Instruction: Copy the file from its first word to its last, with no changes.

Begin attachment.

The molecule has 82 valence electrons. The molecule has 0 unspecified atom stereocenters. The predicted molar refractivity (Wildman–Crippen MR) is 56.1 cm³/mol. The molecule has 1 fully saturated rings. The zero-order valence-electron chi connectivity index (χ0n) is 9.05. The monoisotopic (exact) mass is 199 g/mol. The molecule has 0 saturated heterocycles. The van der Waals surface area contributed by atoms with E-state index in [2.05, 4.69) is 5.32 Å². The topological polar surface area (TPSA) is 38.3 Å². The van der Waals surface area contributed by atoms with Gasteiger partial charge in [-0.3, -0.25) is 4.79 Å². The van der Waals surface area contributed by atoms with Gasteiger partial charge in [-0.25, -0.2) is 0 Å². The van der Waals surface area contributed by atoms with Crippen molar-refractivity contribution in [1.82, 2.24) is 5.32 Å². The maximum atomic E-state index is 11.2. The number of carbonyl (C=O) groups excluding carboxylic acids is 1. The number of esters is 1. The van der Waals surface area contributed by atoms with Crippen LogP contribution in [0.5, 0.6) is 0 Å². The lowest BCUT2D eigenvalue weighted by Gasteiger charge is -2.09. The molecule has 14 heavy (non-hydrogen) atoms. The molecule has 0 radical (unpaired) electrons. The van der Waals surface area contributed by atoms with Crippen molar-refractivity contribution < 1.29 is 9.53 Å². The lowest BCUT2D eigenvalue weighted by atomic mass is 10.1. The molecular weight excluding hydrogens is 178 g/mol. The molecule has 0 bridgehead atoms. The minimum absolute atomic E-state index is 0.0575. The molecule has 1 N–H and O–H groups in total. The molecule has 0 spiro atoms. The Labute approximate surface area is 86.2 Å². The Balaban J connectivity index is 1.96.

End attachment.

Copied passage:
The molecule has 82 valence electrons. The molecule has 0 unspecified atom stereocenters. The predicted molar refractivity (Wildman–Crippen MR) is 56.1 cm³/mol. The molecule has 1 fully saturated rings. The zero-order valence-electron chi connectivity index (χ0n) is 9.05. The monoisotopic (exact) mass is 199 g/mol. The molecule has 0 saturated heterocycles. The van der Waals surface area contributed by atoms with E-state index in [2.05, 4.69) is 5.32 Å². The topological polar surface area (TPSA) is 38.3 Å². The van der Waals surface area contributed by atoms with Gasteiger partial charge in [-0.3, -0.25) is 4.79 Å². The van der Waals surface area contributed by atoms with Gasteiger partial charge in [-0.25, -0.2) is 0 Å². The van der Waals surface area contributed by atoms with Crippen molar-refractivity contribution in [1.82, 2.24) is 5.32 Å². The maximum atomic E-state index is 11.2. The number of carbonyl (C=O) groups excluding carboxylic acids is 1. The number of esters is 1. The van der Waals surface area contributed by atoms with Crippen LogP contribution in [0.5, 0.6) is 0 Å². The lowest BCUT2D eigenvalue weighted by Gasteiger charge is -2.09. The molecule has 14 heavy (non-hydrogen) atoms. The molecule has 0 radical (unpaired) electrons. The van der Waals surface area contributed by atoms with Crippen molar-refractivity contribution < 1.29 is 9.53 Å². The lowest BCUT2D eigenvalue weighted by atomic mass is 10.1. The molecular weight excluding hydrogens is 178 g/mol. The molecule has 0 bridgehead atoms. The minimum absolute atomic E-state index is 0.0575. The molecule has 1 N–H and O–H groups in total. The molecule has 0 spiro atoms. The Labute approximate surface area is 86.2 Å². The Balaban J connectivity index is 1.96.